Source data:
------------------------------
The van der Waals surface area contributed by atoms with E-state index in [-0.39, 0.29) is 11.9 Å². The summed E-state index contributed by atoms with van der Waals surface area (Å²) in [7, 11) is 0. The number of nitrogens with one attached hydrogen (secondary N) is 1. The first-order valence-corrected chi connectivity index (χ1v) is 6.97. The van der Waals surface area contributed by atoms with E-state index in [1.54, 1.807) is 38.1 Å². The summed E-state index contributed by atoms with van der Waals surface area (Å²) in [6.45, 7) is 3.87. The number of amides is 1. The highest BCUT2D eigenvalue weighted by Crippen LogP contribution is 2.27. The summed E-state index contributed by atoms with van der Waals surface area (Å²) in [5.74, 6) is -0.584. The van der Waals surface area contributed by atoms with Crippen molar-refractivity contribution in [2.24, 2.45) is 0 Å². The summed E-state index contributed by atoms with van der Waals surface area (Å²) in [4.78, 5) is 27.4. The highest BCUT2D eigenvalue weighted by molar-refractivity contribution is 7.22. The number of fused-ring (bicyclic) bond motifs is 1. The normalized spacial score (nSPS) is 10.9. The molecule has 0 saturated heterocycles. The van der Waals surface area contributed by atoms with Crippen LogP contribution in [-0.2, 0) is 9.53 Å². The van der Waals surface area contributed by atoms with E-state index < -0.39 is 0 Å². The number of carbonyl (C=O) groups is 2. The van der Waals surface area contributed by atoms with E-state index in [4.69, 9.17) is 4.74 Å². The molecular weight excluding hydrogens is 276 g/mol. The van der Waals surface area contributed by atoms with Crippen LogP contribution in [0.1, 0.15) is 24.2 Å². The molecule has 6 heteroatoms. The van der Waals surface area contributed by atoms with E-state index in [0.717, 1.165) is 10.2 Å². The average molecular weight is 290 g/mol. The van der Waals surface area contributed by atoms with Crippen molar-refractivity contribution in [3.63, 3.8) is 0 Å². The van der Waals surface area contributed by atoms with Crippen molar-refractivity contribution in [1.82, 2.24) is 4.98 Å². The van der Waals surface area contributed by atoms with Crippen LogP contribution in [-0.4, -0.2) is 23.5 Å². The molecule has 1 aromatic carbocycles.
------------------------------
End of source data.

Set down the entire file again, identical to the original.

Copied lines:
The van der Waals surface area contributed by atoms with E-state index in [-0.39, 0.29) is 11.9 Å². The summed E-state index contributed by atoms with van der Waals surface area (Å²) in [7, 11) is 0. The number of nitrogens with one attached hydrogen (secondary N) is 1. The first-order valence-corrected chi connectivity index (χ1v) is 6.97. The van der Waals surface area contributed by atoms with E-state index in [1.54, 1.807) is 38.1 Å². The summed E-state index contributed by atoms with van der Waals surface area (Å²) in [6.45, 7) is 3.87. The number of amides is 1. The highest BCUT2D eigenvalue weighted by Crippen LogP contribution is 2.27. The summed E-state index contributed by atoms with van der Waals surface area (Å²) in [5.74, 6) is -0.584. The van der Waals surface area contributed by atoms with Crippen molar-refractivity contribution in [2.24, 2.45) is 0 Å². The summed E-state index contributed by atoms with van der Waals surface area (Å²) in [4.78, 5) is 27.4. The highest BCUT2D eigenvalue weighted by molar-refractivity contribution is 7.22. The number of fused-ring (bicyclic) bond motifs is 1. The normalized spacial score (nSPS) is 10.9. The molecule has 0 saturated heterocycles. The van der Waals surface area contributed by atoms with Crippen LogP contribution in [-0.2, 0) is 9.53 Å². The van der Waals surface area contributed by atoms with E-state index < -0.39 is 0 Å². The number of carbonyl (C=O) groups is 2. The van der Waals surface area contributed by atoms with E-state index in [4.69, 9.17) is 4.74 Å². The molecular weight excluding hydrogens is 276 g/mol. The van der Waals surface area contributed by atoms with Crippen LogP contribution in [0.1, 0.15) is 24.2 Å². The molecule has 6 heteroatoms. The van der Waals surface area contributed by atoms with E-state index in [0.717, 1.165) is 10.2 Å². The average molecular weight is 290 g/mol. The van der Waals surface area contributed by atoms with Crippen molar-refractivity contribution in [3.63, 3.8) is 0 Å². The van der Waals surface area contributed by atoms with Crippen molar-refractivity contribution in [1.82, 2.24) is 4.98 Å². The van der Waals surface area contributed by atoms with Crippen LogP contribution in [-0.4, -0.2) is 23.5 Å². The molecule has 1 aromatic carbocycles.